A new study of pygmy killer whales — one of the least understood marine mammal species — shows that those living off Hawaii tend to stay close to the islands and don't swim out to the open ocean.
There are very few of the whales, probably less than 200 individuals, in this distinct pygmy killer whale population off the islands.
The population's limited number make it more vulnerable than other whale populations to potentially harmful human behavior, including fishing and Navy sonar, said the paper published Tuesday in the journal Marine Mammal Science.
"It's just much more likely that human activities could impact the population, hurt the population," said Robin Baird, a marine biologist with the Olympia, Wash.-based Cascadia Research Collective and one of the study's authors.
The study was based on an ongoing photo identification project launched in the mid-1980s by Daniel McSweeney of the Wild Whale Research Foundation in Holualoa on the Big Island.
The study's authors examined 3,431 photos of pygmy killer whales taken over 22 years. Most of the whales were spotted off the Big Island, though a few were found off Oahu, Lanai and Niihau.
The authors used the photos to distinguish the whales by their body scars, dorsal fin shapes and other distinctive characteristics.
The study showed researchers repeatedly came across the same whales, including one individual who was spotted over a 21-year period.
The analysis also showed pygmy killer whales appear to be social animals, with many staying close to other individuals for at least 15 years.
Their stable, long-term relationships resemble the social behaviors of killer whales and pilot whales, the paper said.
Understanding the toothy whales
Pygmy killer whales are found in tropical and subtropical waters around the world. Yet they are among the least understood toothed whales, in part because they generally live in the open ocean and so are harder for scientists to study.
Baird said Hawaii's group was the only known case of a pygmy killer whale population that remained isolated in one area and didn't venture out to the open ocean.
On average, the researchers spotted pygmy killer whales about 3.7 miles from Hawaii shores. The furthest offshore sighting was at 9.3 miles.
Baird said Hawaii's pygmy killer whales, like Cuvier's beaked whales and almost 10 other whale and dolphin species living in island waters, don't venture far because there isn't much food for them just outside Hawaiian waters.
The islands are their most reliable source of food, so they stay nearby.
Hawaii's pygmy killer whales are so rare, however, that they accounted for only 11, or 1.2 percent, of 889 whale and dolphin sightings the researchers made off Hawaii between 2000 and 2007.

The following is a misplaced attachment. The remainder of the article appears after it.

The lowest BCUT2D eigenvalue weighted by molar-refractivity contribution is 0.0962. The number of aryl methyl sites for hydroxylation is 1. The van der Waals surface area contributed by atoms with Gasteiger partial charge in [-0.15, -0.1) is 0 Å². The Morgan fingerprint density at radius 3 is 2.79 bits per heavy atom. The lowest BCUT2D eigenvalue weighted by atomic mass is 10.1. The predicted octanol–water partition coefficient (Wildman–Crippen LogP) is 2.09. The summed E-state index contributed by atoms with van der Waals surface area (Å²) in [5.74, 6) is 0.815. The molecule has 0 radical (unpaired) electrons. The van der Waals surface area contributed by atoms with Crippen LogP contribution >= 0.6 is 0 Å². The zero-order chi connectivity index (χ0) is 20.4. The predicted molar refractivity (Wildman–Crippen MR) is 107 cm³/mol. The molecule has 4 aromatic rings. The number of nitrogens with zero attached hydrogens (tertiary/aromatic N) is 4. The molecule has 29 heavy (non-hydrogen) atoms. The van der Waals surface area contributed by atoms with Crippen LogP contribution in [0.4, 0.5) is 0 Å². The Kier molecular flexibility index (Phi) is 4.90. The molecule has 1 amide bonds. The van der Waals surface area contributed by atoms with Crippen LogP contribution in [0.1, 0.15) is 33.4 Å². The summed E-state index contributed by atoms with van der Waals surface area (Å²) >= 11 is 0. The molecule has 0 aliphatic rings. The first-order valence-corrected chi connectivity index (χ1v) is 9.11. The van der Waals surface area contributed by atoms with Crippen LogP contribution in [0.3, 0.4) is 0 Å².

Small in number
The pygmy killer whale's small numbers stand in contrast to the humpback whale. It is an endangered species yet as many as 10,000 individuals migrate to Hawaii's waters from Alaska to breed and calve each winter.
Baird said the small number of pygmy killer whales made it difficult to monitor for harmful effects of human activity.
"They're encountered so infrequently that any particular population of the species could be dramatically declining and we would never know it," Baird said. "That's one of the problems with very rare species."
The study said there has been no documented case of a pygmy killer whale being hurt by sonar. But it also said there's low probability anyone would be able to document such harm given the whales are so rare and because they generally spend their time miles offshore.
Environmentalists argue the Navy's mid-frequency active sonar can disrupt whale feeding patterns, and in the most extreme cases can kill whales by causing them to beach themselves.
The Navy acknowledges its sonar, used to hunt enemy submarines, may harm some marine mammals. But it says it takes steps to protect whales, including having ships power down their sonar when whales are nearby and posting marine mammal lookouts on deck.
Fishing is the another potential human source of harm to pygmy killer whales.
The study said there has been no report of a pygmy killer whale dying as a result of Hawaii's long-line tuna and swordfish fishery. But the mouth of a pygmy killer whale that stranded on Oahu in 2006 had hook and line marks, indicating fishing lines affect the animals.
Marine Mammal Science is published by the Society for Marine Mammalogy.